Saturday, March 9, 2013

Stuffed Cabbage Rolls

Updated March 4, 2018

About this time of the year I get a taste for cabbage rolls, also know in America as "pigs in a blanket" and by our Polish friends as "galumpkis".

Julian's Cabbage Rolls
Some for tonight, the rest for the freezer.
They are found in many countries and are said to come from the Balkans, but I have found versions of them in other parts of Europe as well. In Europe the filling is traditionally based around meat, often beef, lamb, or pork and is seasoned with garlic, onion, and tomato just as we make it here in the United States. Here in the US this dish is often thought of as Irish, although I've never seen it on a menu there.  These are also similar to foods you find in several Asian cultures, which also might include seafood and mushrooms, but not typically with the tomato sauce. So it seems everyone loves them, at least on special occasions.

Julian's 'Pigs in a Blanket'
I say on special occasions because they do take some time to prepare.  This week I made the entire recipe from scratch as noted below and it took two and half hours from start until they were placed in the oven.  Add another hour for baking and you can see why you don't make these when you're in a hurry or have many other things to prepare.  The good news is that they freeze wonderfully.  You can freeze part of the batch below for use later (as it makes about 16-18 rolls of various sizes based on the cabbage) or freeze the entire batch individually without the sauce.  Do this on a cookie sheet with parchment paper and when frozen through transfer to freezer bags for storage up to three months. When ready to use, just make or purchase sauce and cover them with it for baking, noting that frozen rolls take longer to bake and require an instead-read thermometer to determine when they are cooked through, usually about 2 hours if you start them covered and uncover halfway through baking.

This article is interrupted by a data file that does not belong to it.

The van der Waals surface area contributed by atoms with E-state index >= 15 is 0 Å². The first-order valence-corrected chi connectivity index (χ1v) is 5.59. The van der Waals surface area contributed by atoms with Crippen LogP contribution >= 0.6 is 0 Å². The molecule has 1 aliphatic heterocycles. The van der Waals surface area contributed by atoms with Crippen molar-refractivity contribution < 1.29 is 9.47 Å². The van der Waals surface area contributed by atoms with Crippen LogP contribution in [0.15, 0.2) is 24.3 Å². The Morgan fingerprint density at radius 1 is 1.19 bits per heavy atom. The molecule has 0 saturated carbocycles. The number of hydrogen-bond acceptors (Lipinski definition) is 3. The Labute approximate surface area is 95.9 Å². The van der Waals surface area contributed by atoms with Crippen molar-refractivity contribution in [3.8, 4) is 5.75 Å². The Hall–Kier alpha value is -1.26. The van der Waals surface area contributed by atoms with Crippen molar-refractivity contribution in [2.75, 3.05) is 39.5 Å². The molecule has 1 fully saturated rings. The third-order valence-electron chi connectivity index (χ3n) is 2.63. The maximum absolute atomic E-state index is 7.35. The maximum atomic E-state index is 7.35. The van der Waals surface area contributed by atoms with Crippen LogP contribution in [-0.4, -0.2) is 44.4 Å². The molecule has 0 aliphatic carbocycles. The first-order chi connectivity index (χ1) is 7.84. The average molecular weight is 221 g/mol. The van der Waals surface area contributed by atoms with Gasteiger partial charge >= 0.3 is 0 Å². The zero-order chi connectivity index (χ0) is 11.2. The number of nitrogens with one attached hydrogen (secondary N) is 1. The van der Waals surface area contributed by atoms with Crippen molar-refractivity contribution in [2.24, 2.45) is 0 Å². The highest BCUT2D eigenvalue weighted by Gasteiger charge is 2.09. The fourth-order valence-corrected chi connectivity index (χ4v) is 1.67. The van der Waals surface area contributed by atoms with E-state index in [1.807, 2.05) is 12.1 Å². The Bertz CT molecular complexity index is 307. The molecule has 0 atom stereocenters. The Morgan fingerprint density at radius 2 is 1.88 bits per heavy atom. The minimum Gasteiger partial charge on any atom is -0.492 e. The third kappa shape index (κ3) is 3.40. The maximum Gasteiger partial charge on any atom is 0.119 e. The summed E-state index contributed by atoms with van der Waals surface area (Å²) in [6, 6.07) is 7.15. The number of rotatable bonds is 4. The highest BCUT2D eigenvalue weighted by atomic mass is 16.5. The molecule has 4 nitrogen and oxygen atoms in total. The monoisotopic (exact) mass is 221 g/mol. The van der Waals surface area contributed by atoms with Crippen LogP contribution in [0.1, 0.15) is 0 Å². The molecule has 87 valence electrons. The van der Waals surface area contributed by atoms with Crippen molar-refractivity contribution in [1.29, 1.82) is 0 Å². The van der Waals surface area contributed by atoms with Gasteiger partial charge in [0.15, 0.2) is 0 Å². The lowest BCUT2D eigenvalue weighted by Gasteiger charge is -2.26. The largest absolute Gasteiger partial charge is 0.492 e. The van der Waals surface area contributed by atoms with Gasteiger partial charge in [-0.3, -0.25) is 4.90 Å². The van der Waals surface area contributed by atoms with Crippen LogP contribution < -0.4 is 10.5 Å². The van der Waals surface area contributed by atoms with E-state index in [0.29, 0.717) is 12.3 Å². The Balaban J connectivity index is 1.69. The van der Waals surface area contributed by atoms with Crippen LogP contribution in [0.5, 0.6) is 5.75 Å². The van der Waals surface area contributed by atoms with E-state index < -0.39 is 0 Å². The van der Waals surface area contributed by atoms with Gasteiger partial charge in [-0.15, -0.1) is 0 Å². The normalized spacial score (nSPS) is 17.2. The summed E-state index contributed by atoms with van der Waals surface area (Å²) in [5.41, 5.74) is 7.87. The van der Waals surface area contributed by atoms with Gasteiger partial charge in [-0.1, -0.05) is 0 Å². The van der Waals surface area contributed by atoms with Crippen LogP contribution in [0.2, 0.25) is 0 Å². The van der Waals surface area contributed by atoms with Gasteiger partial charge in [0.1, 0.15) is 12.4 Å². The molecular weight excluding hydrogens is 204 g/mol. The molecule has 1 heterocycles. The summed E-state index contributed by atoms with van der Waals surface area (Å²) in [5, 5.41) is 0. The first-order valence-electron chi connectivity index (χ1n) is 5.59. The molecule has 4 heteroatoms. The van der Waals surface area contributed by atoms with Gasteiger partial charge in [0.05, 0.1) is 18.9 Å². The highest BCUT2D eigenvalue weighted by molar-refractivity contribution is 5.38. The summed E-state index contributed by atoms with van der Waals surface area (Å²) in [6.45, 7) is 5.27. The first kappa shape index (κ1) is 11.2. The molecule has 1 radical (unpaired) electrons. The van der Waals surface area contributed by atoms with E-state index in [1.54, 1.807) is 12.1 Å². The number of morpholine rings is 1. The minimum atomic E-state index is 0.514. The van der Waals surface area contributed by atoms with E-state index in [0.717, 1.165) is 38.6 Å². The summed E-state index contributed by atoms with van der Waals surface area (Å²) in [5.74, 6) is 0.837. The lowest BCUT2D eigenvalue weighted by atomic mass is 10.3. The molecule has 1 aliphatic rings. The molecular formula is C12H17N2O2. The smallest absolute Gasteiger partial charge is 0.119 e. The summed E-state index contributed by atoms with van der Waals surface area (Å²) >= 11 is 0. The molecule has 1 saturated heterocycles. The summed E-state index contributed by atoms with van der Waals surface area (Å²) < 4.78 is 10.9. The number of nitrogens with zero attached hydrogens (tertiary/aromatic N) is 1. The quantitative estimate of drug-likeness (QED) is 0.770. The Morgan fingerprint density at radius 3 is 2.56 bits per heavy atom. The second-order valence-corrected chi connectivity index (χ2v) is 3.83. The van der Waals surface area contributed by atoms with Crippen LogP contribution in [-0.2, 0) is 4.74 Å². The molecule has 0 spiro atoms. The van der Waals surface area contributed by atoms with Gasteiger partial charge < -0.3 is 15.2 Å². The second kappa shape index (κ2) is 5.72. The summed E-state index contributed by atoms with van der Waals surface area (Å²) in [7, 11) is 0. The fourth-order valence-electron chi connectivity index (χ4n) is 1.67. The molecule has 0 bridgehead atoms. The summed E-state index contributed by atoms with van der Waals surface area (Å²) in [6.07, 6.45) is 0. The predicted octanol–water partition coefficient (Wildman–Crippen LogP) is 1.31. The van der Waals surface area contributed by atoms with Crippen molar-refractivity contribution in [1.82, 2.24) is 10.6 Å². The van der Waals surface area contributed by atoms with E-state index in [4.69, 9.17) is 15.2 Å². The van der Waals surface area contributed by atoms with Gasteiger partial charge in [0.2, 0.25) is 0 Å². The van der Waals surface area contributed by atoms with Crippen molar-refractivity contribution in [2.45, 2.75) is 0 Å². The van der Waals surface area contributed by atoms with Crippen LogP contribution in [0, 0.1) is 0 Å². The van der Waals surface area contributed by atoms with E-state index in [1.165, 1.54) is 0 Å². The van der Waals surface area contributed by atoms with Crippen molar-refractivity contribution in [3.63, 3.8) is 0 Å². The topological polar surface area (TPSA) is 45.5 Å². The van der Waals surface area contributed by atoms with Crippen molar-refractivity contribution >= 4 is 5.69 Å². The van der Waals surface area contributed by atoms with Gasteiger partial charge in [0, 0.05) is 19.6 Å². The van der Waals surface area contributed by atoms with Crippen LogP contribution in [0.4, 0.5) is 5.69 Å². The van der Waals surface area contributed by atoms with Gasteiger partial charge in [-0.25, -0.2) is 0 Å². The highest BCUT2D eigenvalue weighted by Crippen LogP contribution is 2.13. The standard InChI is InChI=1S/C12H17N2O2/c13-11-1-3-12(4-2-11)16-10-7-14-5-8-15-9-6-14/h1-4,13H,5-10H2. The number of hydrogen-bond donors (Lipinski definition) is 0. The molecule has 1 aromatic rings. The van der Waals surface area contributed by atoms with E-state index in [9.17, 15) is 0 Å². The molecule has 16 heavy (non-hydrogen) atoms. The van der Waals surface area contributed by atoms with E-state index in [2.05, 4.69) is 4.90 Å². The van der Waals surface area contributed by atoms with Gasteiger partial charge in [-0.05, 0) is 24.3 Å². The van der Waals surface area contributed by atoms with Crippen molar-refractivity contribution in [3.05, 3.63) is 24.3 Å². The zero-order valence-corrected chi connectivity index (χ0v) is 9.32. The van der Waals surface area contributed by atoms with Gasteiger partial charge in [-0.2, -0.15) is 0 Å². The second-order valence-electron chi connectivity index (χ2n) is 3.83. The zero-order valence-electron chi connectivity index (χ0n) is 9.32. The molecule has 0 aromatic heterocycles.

The Pre-preparation Steps for Cabbage Rolls

  Make Sauce   Saute Aromatics    Mix Meats    Boil Cabbage    Extract Leaves

Technique tip:  Most I've talked with don't like making these because they have a difficult time removing the leaves from the cabbage without damaging them. If you watch the show on Food Network where they make these, that part of the work is done off-screen.  Rather than attempt to carefully peel the leaves away from the head before blanching, my sister provided me with the tip which works perfectly every time.  Simply cut the core out and submerse the entire head in the boiling water.  The leaves slowly peel off, with just a little help from your tongs.  No fuss no muss! Instructions included below.

Ready to Roll
If you're looking for that special ethnic meal that grandma used to make, give this recipe a try.  If you've never had them, consider making them with family or friends, as everyone can pitch in and roll them up.  Don't worry if you have people that 'don't like cabbage' as the blanching removes all of the strong tastes and smells typically associated with the vegetable.  I've never served these to anyone that hasn't enjoyed them.


Sweet and Sour Tomato Sauce:
2 tablespoons extra-virgin olive oil
2 garlic cloves, finely chopped
4 cans (14 ounces each or similar) tomatoes crushed/diced/sauce
2 tablespoons tomato paste
2 tablespoons white vinegar
1 tablespoon sugar
Salt and freshly ground black pepper

Cabbage Rolls:
11/4 cup extra-virgin olive oil
1 yellow onion, finely chopped
1 stalk fresh celery, finely chopped
6 garlic cloves, finely chopped or minced
2 tablespoons tomato paste
1/3 cup dry red wine
2 tablespoons chopped dried parsley
2 pound ground meat (beef, pork, Italian sausage combination)
1 large egg
2 - 3 cups white rice
2 tablespoons dried oregano
3 tablespoons dried basil
1 teaspoon salt
8-10 grinds of black pepper
1 large head green cabbage

Ingredient Notes: